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Although you may already have had an eye examination and don’t want to change your current eye doctor I will provide a different type of eye examination. It is an exam in which I do not examine you for eye disease but I do examine you to determine what your functional vision is. I then determine what needs to be done with your vision to allow you to see what you want to see. I will not replace your current eye doctor but will work with him or her to be a part of the team to help maintain your visual independence.
With modern technology designing better magnifiers and magnification systems I have at my disposal any magnification device manufactured in the world. As not all devices are appropriate or maybe not give you the magnification your eyes need, I will recommend the appropriate device specifically for your vision.
After I determine what functional vision you have I may prescribe vision rehabilitation.
I am able to prescribe special glasses that are designed to expand your field of vision to allow you to see more from side to side in those people who have constricted vision due, for example, glaucoma, stroke or RP. This often will allow a person to return to driving a car again and walking with much greater comfort and confidence through crowds or store aisles.
There are exercises I can prescribe to enable you to use your remaining vision with greater efficiency. This will possibly allow you to not only read better but be safer while walking, using steps, and over curbs.
There are many people with vision difficulties with double vision, this will contribute to greater difficulty in reading and walking safely. Glasses specific for reducing or eliminating double vision are prescribed in these situations.
What you eat may effect the outcome of your macular degeneration. We will review your current nutritional intake, nutritional suppliments and make recommendations as needed to increase the odds of maintaining your vision.
Various lighting sources are reviewed and proper recommendations will be made.
We assist you in obtaining disable parking permit for any car that you would be a passenger in, and where appropriate assisting you in obtaining increased homestead exemption for you house, free telephone directory assistance, etc.
Though most often experienced by the elderly, people of all ages may be affected. Low vision can occur from birth defects, inherited diseases, injuries, diabetes, glaucoma, cataract and aging. The most common cause is macular degeneration, which is a deterioration of the retina, the light sensitive tissue in the back of the eye. Vision loss from dry macular degeneration is limited to central vision and fortunately does not cause total blindness since side (peripheral) vision is not affected.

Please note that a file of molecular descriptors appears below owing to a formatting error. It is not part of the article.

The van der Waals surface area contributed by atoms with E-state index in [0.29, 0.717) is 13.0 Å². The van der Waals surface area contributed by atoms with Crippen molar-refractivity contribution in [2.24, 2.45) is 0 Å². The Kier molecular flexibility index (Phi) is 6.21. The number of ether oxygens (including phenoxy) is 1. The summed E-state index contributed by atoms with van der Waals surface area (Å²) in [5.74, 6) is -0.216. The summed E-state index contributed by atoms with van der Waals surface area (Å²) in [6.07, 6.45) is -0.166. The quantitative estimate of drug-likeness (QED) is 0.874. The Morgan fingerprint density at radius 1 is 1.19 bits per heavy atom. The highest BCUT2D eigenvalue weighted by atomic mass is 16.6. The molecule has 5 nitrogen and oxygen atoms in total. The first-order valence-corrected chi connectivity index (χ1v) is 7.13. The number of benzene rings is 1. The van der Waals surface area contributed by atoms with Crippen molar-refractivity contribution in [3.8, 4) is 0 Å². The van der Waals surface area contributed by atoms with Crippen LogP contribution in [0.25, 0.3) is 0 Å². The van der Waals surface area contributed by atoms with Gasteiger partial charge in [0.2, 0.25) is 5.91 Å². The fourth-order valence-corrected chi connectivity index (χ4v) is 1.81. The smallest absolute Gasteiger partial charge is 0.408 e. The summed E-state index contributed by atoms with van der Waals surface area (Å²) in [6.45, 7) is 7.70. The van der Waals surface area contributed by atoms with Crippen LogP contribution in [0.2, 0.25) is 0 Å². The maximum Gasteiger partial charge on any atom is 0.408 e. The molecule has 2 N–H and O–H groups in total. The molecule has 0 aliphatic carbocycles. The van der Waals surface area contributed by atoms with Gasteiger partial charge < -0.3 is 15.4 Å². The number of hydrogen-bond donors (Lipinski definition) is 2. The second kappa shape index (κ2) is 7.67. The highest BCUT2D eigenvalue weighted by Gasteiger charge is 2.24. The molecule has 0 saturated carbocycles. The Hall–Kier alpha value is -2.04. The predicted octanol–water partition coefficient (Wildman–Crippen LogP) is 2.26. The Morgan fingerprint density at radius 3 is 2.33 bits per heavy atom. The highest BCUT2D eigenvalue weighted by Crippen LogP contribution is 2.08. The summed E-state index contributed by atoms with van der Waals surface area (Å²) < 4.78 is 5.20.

As the most common cause of vision loss among people over the age of 60, macular degeneration often referred to as age-related macular degeneration (AMD), impacts millions of older adults every year. The disease damages the macula, the central part of the retina, and can sometimes make it difficult to read, drive or perform other activities requiring fine, detailed vision. The damaged parts of the macula often cause scotomas, or localized areas of vision loss. When you look at things with the damaged area, objects may seem to fade or disappear. Straight lines or edges may appear wavy. The way Dr. Huggett helps in these cases is to measure the current vision prescription, determine what vision is available and then make custom high powered telescopic glasses for increased distance vision and telemicroscopes for near or reading vision.
Diabetic retinopathy is a potentially blinding complication of diabetes that damages the eye’s retina. It affects half of all Americans diagnosed with diabetes. Diabetic retinopathy occurs when diabetes damages the tiny blood vessels in the retina. At this point, most people do not notice any changes in their vision.
Some people with diabetic retinopathy develop a condition called macular edema. It occurs when the damaged blood vessels leak fluid and lipids onto the macula, the part of the retina that lets us see detail. The fluid makes the macula swell, blurring vision.
As the disease progresses, it enters its advanced, or proliferative, stage. Fragile, new blood vessels grow along the retina and in the clear, gel-like vitreous that fills the inside of the eye. Without timely treatment, these new blood vessels can bleed, cloud vision, and destroy the retina.
How can we help with this type of vision loss? We will determine the amount of vision that you currently have and then make the appropriate high powered lenses for you with the proper lighting recommendations.
Glaucoma is the term for a diverse group of eye diseases, all of which involve progressive damage to the optic nerve. Glaucoma is usually, but not always, accompanied by high intraocular (internal) fluid pressure. Optic nerve damage produces certain characteristic visual field defects in the individual’s peripheral (side), as well as central, vision. There are three basic types: primary, secondary and congenital. Special high powered telescopic eye glasses are a special help to people with this type of vision loss.